Game of Thrones fans raging as official Twitter page shares cryptic message
Too soon, guys.
Earlier this year, Game of Thrones came to an end.
It was a bitter sweet to the wildly popular series that captured the hearts and minds of people all around the world - and the anger of millions when the final season eventually aired.
Although not on par with those that had come before it, season eight wasn't all bad. It had some key moments.
Like Jon Snow realising the woman he loves is a monster and also related to him. And, eh, some other bits.
But no matter how you feel about season eight, chances are - as a fan - you're not going to be all that delighted by the Game of Thrones official Twitter page sharing a cryptic "Winter is coming" tweet.
Why? Because fans can be a particularly volatile bunch - and for some reason, this appears to have rubbed a lot of them up the wrong way.
Winter is coming.
— Game of Thrones (@GameOfThrones) November 25, 2019
There's the original tweet above, in all its glory.
Seemingly innocuous, right?
Well, no, apparently no - because a lot of people took it upon themselves to hijack this very tweet and complain about how much they hated season eight.
Such is the internet.
Thanks for reminding me how bad season 8 was.
— 100T NoahJ456 (@NoahJ456) November 25, 2019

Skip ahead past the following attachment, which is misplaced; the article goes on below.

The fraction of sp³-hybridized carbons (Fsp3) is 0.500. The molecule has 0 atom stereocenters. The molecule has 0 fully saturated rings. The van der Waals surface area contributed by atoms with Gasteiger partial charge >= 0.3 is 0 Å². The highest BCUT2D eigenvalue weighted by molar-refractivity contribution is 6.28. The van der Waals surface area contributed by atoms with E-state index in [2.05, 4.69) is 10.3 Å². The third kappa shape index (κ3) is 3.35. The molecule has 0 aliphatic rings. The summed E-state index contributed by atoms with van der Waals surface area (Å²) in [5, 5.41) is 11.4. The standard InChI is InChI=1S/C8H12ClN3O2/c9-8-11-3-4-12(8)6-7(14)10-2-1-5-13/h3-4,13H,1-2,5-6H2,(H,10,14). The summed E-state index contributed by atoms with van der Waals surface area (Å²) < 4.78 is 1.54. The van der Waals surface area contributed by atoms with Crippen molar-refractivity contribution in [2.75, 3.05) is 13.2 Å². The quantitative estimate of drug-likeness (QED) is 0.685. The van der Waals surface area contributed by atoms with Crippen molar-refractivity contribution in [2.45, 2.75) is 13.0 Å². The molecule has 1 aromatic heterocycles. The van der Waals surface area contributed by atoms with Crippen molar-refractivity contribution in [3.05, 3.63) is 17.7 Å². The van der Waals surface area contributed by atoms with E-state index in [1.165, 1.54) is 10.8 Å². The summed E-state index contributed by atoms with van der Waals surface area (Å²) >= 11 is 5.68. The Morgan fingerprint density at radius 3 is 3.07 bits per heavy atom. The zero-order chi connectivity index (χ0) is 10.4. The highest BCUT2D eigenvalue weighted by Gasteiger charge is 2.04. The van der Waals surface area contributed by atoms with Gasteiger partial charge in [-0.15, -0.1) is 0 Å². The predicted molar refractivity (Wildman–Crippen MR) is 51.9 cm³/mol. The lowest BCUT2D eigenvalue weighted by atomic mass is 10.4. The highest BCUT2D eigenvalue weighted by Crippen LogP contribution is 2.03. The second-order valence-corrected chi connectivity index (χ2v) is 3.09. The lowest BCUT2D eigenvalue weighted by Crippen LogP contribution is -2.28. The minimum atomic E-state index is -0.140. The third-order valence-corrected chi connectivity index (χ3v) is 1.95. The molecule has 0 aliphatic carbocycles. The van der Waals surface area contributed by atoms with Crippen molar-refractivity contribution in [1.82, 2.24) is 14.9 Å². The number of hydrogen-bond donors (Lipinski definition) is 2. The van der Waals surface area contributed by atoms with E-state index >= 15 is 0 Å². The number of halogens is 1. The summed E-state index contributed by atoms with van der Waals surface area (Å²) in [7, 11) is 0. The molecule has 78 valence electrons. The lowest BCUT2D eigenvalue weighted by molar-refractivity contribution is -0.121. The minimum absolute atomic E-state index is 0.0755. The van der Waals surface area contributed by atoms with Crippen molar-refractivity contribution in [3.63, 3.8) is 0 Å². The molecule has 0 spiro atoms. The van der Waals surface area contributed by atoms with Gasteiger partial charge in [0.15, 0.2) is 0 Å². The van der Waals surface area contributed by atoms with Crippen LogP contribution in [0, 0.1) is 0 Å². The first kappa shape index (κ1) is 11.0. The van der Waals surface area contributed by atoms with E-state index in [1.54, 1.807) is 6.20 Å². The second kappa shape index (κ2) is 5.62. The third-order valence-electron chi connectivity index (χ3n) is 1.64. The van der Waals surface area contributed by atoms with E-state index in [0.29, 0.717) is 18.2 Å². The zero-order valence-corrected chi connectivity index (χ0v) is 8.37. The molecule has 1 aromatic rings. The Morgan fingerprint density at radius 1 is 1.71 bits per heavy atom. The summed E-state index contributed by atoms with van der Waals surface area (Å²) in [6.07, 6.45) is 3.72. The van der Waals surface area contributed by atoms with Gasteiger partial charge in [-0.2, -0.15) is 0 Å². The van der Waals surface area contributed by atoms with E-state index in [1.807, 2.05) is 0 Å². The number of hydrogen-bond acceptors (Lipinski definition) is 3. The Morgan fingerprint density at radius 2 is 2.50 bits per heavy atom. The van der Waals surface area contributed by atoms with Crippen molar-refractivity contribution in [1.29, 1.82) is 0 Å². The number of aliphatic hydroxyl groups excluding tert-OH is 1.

I'm going to tell my kids this was the ending of Season 8 pic.twitter.com/mzLsuyg7gs
— Meg Slay🔥🌹 (@megslay27) November 25, 2019
everyone in the replies rn: pic.twitter.com/XFYQ2djI30
— Family Guy (@FamilyGuyonFOX) November 26, 2019
I remember this line from the show game of thrones
— Justin Whang 🐙 (@JustinWhang) November 25, 2019
Leave us alone
— Chaos Agent Of Color (@daniecal) November 25, 2019
Me hoping this is a season 8 remake 🙄 pic.twitter.com/Qcf3IDugc5
— Ryan (@ATexanNamedRyan) November 25, 2019
Not at all ideal.
This comes after HBO confirmed that a prequel to Game of Thrones, House of the Dragon, had indeed been confirmed.
The new series, which will be set 300 years before the events of the aforementioned show, will tell the story of the Targaryens in Westeros, long before the Mad King, Daenerys's reign, and her eventual fall from grace.
Season one will have 10 episodes and will be co-produced by Game of Thrones author George RR Martin, as well as Ryan Condal and Miguel Sapochnik.